World's Best Santa weaves Hong Kong magic
HONG KONG, X'mas, 2009 - Sporting a tickly beard and pillow-stuffed belly, Jimmy Chan is the most popular adult in a Hong Kong mall as children clamber onto his lap for a photo with the famous Santa Claus.
Chan, a 44-year-old magician, had never seen snow before last month but that didn't stop him beating rivals from around the globe to become the World's Best Santa in an annual competition in northern Sweden.
The event took place in sub-zero temperatures in the Swedish town of Gaellivare and included contests such as chimney-climbing, present-wrapping, porridge-eating, kick-sledding and reindeer-racing.
Chan, who took part in the event under the sponsorship of a Hong Kong shopping mall, lost the porridge-eating and reindeer-racing contests but was a clear winner overall.
"The beard was so puffy, it is too easy to spill the porridge onto it," said Chan, who impressed the judges with his magic tricks, acrobatics, and snowball-juggling along with his more traditional Santa skills.
Chan won the Hong Kong round of the Santa championship in 2007 and was to be the city's representative in Sweden last year, but the event was called off due to the economic downturn.
To suit up as Father Christmas, the slim Chan fills out his costume with large chunks of sponge.
"It's very comfy to lean on," he chuckles, rubbing his expanded waistline as he arrives at his workstation in the mall.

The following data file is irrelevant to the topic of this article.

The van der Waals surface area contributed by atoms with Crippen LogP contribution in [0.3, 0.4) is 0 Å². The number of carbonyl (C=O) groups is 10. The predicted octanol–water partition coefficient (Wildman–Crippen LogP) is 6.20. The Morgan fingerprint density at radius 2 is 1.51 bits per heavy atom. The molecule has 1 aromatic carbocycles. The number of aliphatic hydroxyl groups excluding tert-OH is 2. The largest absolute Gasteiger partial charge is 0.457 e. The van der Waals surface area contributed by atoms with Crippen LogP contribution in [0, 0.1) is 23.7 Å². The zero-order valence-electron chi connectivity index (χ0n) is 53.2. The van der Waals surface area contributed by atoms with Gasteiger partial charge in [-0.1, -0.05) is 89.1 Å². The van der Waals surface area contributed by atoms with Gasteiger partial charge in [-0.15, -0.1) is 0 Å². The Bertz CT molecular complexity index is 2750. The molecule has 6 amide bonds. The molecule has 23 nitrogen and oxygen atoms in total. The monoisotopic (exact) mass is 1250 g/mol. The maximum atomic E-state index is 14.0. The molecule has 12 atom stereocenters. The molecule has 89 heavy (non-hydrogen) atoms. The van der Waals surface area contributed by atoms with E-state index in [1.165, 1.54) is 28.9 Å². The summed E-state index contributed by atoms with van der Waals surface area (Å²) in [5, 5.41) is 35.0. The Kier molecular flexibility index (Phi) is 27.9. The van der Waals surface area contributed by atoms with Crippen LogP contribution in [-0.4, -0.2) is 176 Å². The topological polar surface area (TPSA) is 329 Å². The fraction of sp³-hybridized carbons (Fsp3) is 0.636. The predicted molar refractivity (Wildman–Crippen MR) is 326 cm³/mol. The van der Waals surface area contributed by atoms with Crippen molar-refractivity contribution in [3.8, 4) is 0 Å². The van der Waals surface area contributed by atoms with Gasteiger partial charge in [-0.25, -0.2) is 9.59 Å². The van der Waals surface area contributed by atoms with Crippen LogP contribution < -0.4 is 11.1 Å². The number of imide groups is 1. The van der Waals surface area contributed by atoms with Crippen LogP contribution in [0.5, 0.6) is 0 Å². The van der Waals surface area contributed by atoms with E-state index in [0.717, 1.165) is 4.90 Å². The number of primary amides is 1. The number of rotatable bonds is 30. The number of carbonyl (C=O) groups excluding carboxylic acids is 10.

"I'm a very busy man this time of year. I am criss-crossing the city in my reindeer sleigh, going to three or four different malls a day, meeting with all the children in town."
Despite a demanding schedule, Chan says he maintains a jolly attitude by connecting with people and being a kid at heart.
"It is important to be happy because it rubs off on others," he said. "I love kids, even when they try to disassemble my costume. A little guy once tugged on my beard so hard, I thought it would fall off."
Beyond his Santa Claus duties, Chan spends his time juggling jobs as a magician, puppeteer, mascot and other festive characters for amusement parks, shopping malls and TV shows.
"I get the children into festive moods for holidays like Christmas, Easter, Halloween or Chinese New Year," he told AFP.
"Children in Hong Kong are under a lot of academic pressure, I want to teach them how to have fun."
When Chinese New year rolls around, Chan dresses up as Caishen, the Chinese "God of Wealth."
"Hong Kongers love me as God of Wealth, because they get to be blessed with good fortunes during the Chinese New Year," he said.
Despite his Christmas credentials, Chan's favourite holiday is Chinese New Year, when children receive red packets of money, or "Lai Sees."
"I didn't really celebrate Christmas as a kid," Chan said. "I came from a poor family, and making money was difficult for my parents. I like Chinese New Year the best because I could get lots of Lai Sees."
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